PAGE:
I hadn't heard this story about MIT firing its Dean of Admissions not for any shortcomings in her job performance but for having lied 28 years ago and said she had a college degree when she first applied for a low-level position at MIT. I think Kevin Carey says most of what needs to be said about the irrationality of this and the broader social and cultural obsession with the potentially meaningless bachelor's degree.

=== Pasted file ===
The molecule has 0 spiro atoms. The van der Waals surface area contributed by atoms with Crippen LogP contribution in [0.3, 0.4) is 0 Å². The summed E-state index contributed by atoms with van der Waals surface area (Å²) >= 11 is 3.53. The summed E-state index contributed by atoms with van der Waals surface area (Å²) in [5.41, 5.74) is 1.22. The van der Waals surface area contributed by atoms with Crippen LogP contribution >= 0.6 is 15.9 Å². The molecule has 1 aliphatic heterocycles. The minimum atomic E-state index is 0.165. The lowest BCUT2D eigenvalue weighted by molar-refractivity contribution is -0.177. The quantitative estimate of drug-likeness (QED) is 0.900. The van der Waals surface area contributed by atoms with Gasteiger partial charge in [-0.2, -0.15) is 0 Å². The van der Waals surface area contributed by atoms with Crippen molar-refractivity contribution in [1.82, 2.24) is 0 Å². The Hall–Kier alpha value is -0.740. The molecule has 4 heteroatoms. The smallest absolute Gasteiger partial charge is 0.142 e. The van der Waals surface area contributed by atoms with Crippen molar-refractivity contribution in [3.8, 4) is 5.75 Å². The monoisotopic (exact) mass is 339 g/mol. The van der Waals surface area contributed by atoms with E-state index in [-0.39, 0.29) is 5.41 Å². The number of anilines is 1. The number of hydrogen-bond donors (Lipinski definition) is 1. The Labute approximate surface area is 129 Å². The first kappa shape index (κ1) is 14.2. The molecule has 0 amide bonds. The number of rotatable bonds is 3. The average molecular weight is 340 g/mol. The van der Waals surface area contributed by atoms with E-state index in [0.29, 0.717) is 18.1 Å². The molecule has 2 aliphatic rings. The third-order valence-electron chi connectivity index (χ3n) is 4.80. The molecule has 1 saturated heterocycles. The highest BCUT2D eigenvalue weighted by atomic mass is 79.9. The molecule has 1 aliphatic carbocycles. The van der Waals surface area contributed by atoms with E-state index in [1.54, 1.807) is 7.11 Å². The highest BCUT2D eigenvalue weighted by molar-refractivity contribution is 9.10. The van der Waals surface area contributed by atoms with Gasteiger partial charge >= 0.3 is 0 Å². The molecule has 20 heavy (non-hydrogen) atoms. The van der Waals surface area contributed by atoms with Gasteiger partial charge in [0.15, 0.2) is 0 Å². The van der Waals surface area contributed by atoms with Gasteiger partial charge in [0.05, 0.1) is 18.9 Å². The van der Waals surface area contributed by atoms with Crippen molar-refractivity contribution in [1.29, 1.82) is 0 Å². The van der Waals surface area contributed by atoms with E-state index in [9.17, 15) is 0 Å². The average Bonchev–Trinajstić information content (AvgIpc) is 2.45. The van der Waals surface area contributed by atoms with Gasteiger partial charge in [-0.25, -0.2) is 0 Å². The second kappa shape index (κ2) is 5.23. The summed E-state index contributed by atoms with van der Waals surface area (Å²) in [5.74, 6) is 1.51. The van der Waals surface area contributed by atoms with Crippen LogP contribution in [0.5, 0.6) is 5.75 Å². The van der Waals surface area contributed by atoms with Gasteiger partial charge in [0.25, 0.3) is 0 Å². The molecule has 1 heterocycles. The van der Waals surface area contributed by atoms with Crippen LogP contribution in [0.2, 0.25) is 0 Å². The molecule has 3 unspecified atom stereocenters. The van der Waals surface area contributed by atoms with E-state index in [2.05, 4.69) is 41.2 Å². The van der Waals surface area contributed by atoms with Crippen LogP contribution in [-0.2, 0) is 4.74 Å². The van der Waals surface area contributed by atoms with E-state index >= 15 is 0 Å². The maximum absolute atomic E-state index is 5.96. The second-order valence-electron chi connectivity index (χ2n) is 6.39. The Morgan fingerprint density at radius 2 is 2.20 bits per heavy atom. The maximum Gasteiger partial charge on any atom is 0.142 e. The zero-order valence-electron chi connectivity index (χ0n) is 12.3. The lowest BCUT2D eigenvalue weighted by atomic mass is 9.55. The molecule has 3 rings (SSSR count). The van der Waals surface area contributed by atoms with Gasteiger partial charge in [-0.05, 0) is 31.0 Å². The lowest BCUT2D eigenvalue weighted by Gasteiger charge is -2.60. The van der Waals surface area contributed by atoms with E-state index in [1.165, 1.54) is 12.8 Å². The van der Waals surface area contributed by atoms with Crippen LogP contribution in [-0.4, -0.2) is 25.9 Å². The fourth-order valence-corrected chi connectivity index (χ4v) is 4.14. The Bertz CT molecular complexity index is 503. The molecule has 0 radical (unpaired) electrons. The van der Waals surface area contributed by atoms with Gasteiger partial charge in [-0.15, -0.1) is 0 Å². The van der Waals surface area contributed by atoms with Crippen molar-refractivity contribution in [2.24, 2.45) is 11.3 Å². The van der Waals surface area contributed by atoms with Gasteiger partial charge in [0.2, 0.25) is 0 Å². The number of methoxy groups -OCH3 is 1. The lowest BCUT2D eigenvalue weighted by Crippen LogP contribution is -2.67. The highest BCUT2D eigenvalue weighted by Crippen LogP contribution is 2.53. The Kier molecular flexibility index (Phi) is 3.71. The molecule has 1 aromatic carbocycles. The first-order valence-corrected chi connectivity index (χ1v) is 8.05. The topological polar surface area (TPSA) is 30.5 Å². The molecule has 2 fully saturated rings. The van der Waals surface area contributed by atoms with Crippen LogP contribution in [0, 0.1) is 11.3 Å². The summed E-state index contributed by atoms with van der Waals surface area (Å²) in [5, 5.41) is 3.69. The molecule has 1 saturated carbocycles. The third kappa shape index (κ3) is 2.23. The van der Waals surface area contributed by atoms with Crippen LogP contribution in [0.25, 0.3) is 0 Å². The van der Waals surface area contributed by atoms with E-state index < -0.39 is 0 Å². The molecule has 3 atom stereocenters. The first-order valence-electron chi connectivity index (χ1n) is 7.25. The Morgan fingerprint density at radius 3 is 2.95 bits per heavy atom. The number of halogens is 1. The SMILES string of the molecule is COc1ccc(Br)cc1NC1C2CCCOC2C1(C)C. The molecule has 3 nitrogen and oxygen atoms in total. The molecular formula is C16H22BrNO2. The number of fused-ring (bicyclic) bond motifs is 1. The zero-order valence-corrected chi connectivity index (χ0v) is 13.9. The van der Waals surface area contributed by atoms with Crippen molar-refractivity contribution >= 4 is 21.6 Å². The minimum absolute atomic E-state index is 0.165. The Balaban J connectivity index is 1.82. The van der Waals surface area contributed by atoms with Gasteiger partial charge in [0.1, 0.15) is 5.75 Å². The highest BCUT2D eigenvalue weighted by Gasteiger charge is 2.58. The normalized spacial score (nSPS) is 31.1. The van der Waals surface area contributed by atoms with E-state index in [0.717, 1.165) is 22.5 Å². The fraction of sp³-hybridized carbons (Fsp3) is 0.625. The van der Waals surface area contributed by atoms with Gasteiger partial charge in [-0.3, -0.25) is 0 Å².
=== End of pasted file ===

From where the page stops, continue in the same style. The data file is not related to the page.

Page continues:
There's this current well-intentioned mania for producing policies that will get more people to go to college, and to some extent to get more people to graduate from college, but it's clear that the first step in anything along these lines is that we need to know something about why a college degree is valuable. Insofar as it's a pure screening mechanism (and there's considerable evidence that this is at least what it mostly is) then expanding access to college is only going to devalue the credential. Presumably there are some actually useful skills being imparted to some college students (my appreciation of the flaws of semantic internalism has, for example, much application to my role as a professional political pundit who must occassionally offer views about "originalism" as an approach to jurisprudence -- and, yes, this is irony in case any Atlantic readers out there aren't used to it) but it's really crucial that we figure out what these are and find ways to spread the skills themselves rather than the credential. Meanwhile, the habit of disqualifying perfectly competent people from jobs based on a lack of degrees has become yet another brick in the American wall of inegalitarianism.